Definition of rural area

The definition of rural has been in dispute for decades (Gilbert, 1982), many different definitions of the rural have been given, each focusing on a different specialized aspect: in turn, statistical, administrative, built-up area, functional regions, agricultural, and population density.

Many commentators define rural areas as those with less than 10-20 per cent of their land areas covered by the built environment. There are three important implications here. These areas will be dominated by agrarian and forest-based economic activities. They will be, to a large extent, repositories of the natural world and wild-life. For the visitor, they will give an impression of space, and a traditional non-urban, non-industrial economy. Their economies will be strongly influenced by the market for farm and forest products. Although the labour force required for farming and forestry has declined rapidly in recent years, rural areas still show a strong bias towards jobs in the farm/ forest sector. Additionally, they usually exhibit low female activity rates outside the home because of the shortage of job opportunities for women in many rural areas (Organisation For Economic Co-Operation and Development [OECD], 1994).

The OECD Rural Development Programme uses a pragmatically based series of indicators: while at local level a population density of 150 persons per square kilometre is the preferred criterion, "at the regional level geographic units are grouped by the share of their population which is rural, into the following three types:

• predominantly rural (> 50 per cent),

• significantly rural (15-50 per cent),

• predominantly urbanized regions (< 15 per cent)" (Organisation For Economic Co­Operation and Development [OECD], 1994).

The frequently quoted definition of rurality based on population density criteria as used by the OECD is a typical example of this type of definition. Besides, an EU classification of rural areas (integrated rural areas, intermediate rural areas and remote rural areas) based upon socio-economic trends, such as population growth, land use change and employment conditions (European Commission, 1988), belongs to the descriptive definitions (Elands & Freerk Wiersumi 2001)

This point is also illustrated when examining the size of settlements classified as rural by a selection of various states, given below: (Table 1)

According to the European Commission 1997., approximately 80% of the territory of the European Union can be called ‘rural’. These rural areas or countrysides. include a great variety of cultures, landscapes, nature and economic activities that shape a palette of rural identities (Huigen et al., 1992; Slee, 2000).

Country

The criterias to define the rural area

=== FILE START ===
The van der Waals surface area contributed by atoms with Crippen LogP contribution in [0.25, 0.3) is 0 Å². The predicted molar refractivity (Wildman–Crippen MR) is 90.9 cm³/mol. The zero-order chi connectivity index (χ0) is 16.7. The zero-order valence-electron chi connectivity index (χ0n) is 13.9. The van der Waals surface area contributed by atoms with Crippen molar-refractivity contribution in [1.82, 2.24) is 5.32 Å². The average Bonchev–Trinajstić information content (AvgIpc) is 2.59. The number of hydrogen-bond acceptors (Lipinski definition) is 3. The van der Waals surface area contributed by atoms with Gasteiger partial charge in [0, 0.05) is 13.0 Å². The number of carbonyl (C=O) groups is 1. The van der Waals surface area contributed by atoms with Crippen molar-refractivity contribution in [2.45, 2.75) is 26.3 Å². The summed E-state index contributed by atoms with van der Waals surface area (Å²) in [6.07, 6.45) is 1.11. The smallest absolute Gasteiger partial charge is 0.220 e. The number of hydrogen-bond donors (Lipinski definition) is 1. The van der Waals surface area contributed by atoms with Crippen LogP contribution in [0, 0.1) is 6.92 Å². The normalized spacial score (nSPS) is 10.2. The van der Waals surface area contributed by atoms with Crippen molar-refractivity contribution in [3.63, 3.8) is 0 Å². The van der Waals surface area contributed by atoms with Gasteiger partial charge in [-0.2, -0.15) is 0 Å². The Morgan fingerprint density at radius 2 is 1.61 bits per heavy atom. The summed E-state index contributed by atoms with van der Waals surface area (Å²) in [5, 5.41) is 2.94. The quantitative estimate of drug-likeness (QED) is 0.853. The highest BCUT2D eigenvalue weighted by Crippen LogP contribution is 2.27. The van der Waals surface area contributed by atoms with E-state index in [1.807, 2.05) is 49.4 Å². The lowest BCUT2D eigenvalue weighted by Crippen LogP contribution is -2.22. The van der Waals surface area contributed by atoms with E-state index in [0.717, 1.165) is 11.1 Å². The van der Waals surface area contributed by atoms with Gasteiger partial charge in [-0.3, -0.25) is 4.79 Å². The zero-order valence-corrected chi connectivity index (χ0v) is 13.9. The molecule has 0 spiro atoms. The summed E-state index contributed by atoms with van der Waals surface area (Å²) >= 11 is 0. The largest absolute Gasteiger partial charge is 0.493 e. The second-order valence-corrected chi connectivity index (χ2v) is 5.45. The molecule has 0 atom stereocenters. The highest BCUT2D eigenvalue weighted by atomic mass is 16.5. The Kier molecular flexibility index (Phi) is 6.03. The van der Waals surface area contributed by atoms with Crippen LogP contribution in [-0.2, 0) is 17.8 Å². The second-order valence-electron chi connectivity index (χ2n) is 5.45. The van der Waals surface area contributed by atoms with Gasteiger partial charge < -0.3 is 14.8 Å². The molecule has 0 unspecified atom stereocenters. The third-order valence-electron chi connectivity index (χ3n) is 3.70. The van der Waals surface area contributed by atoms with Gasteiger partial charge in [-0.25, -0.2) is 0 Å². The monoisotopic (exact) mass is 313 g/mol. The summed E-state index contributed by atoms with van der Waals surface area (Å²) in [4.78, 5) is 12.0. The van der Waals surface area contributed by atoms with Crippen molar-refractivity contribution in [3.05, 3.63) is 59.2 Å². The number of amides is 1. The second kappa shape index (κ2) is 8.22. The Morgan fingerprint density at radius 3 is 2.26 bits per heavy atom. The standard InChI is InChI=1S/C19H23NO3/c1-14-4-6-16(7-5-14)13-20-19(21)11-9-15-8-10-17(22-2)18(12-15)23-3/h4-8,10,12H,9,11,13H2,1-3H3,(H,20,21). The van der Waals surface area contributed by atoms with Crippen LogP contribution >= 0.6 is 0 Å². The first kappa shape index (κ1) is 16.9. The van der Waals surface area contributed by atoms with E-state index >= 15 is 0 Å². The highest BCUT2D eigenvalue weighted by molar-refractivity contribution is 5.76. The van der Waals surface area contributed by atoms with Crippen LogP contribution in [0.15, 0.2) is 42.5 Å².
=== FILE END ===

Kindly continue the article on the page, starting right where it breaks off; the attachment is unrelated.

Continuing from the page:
Austria

Towns of fewer than 5 000 people.

Australia

Population clusters of fewer than 1 000 people, excluding certain areas

Canada

Places of fewer than 1 000 people, with a population density of fewer than 400 per square kilometre.

England and Wales

No definition — but the Rural Development Commission excludes towns with more than 10 000 inhabitants.

Denmark

Communities with fewer than 200 households

Ireland

The separation between total urban areas and rural area are determined 100 settlements.

Italy

Settlements with fewer than 10.000 people.

France

Towns containing an agglomeration of fewer than 2 000 people living in contiguous houses, or with not more than 200 metres between the houses.

Norway

Communities with fewer than 200 households

Portugal

Settlements with fewer than 10.000 people.

Scotland

The local authority areas less than 100 people pers q km.

Spain

Settlements with fewer than 10.000 people.

Switzerland

Settlements with fewer than 10.000 people.

Turkey

Provincial and district centers outside settlements with fewer than 20.000 people.

Table 1. The criterias to define rural area in different countries (Roberts & Hall 2003; Gulgubuk, 2005, UN Demographic Year-books and Robinson, 1990)

According Agricultural and Rural Development Operational Program [Ardop], (2006) It covers areas of population density of or under 120 persons/km2 or settlements with a population under 10,000 inhabitants. From this array of varying definitions, two clear points stand out. Rural settlements may vary in size, but they are small, and always with a population of fewer than 10 000 inhabitants. They are almost always in areas of relatively low population density (Organisation For Economic Co-Operation and Development [OECD], 1994).

Typically rural areas have low population densities: this is a result of small settlements, widely spaced apart. The natural and/or the farmed/forested environment dominates the built environment.

This point is various definiations common features of rural space are (Ashley and Maxwell 2001):

• Spaces where human settlement and infrastructure occupy only small patches of the landscape, most of which is dominated by fields and pastures, woods and forest, water, mountain and desert

• Places where most people spend most of their working time on farms

• Abundance and relative cheapness of land

• High transaction costs, associated with long distance and poor infrastructure

• Geographical conditions that increase political transaction costs and magnify the possibility of elite capture or urban bias

Rural areas generally suffer high levels of poverty, and are also characterised by lower levels of non-farm economic activity, infrastructural development, and access to essential services. They may also suffer from depopulation of the able-bodied, and lack of political clout.